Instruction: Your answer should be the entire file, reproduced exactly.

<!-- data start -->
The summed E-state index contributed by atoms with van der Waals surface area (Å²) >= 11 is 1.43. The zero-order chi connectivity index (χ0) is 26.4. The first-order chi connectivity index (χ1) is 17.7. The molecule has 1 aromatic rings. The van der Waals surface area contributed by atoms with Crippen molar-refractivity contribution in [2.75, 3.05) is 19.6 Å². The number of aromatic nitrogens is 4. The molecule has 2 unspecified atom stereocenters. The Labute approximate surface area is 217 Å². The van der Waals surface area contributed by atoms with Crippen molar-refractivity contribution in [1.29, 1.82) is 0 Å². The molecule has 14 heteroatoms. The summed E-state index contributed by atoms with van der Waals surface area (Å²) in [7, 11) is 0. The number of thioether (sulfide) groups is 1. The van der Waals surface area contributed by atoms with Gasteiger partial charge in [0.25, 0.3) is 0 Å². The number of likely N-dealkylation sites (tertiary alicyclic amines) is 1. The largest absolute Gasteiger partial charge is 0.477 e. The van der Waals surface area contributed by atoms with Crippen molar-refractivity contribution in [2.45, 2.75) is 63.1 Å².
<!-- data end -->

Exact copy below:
The summed E-state index contributed by atoms with van der Waals surface area (Å²) >= 11 is 1.43. The zero-order chi connectivity index (χ0) is 26.4. The first-order chi connectivity index (χ1) is 17.7. The molecule has 1 aromatic rings. The van der Waals surface area contributed by atoms with Crippen molar-refractivity contribution in [2.75, 3.05) is 19.6 Å². The number of aromatic nitrogens is 4. The molecule has 2 unspecified atom stereocenters. The Labute approximate surface area is 217 Å². The van der Waals surface area contributed by atoms with Crippen molar-refractivity contribution in [1.29, 1.82) is 0 Å². The molecule has 14 heteroatoms. The summed E-state index contributed by atoms with van der Waals surface area (Å²) in [7, 11) is 0. The number of thioether (sulfide) groups is 1. The van der Waals surface area contributed by atoms with Gasteiger partial charge in [0.25, 0.3) is 0 Å². The number of likely N-dealkylation sites (tertiary alicyclic amines) is 1. The largest absolute Gasteiger partial charge is 0.477 e. The van der Waals surface area contributed by atoms with Crippen molar-refractivity contribution in [2.45, 2.75) is 63.1 Å².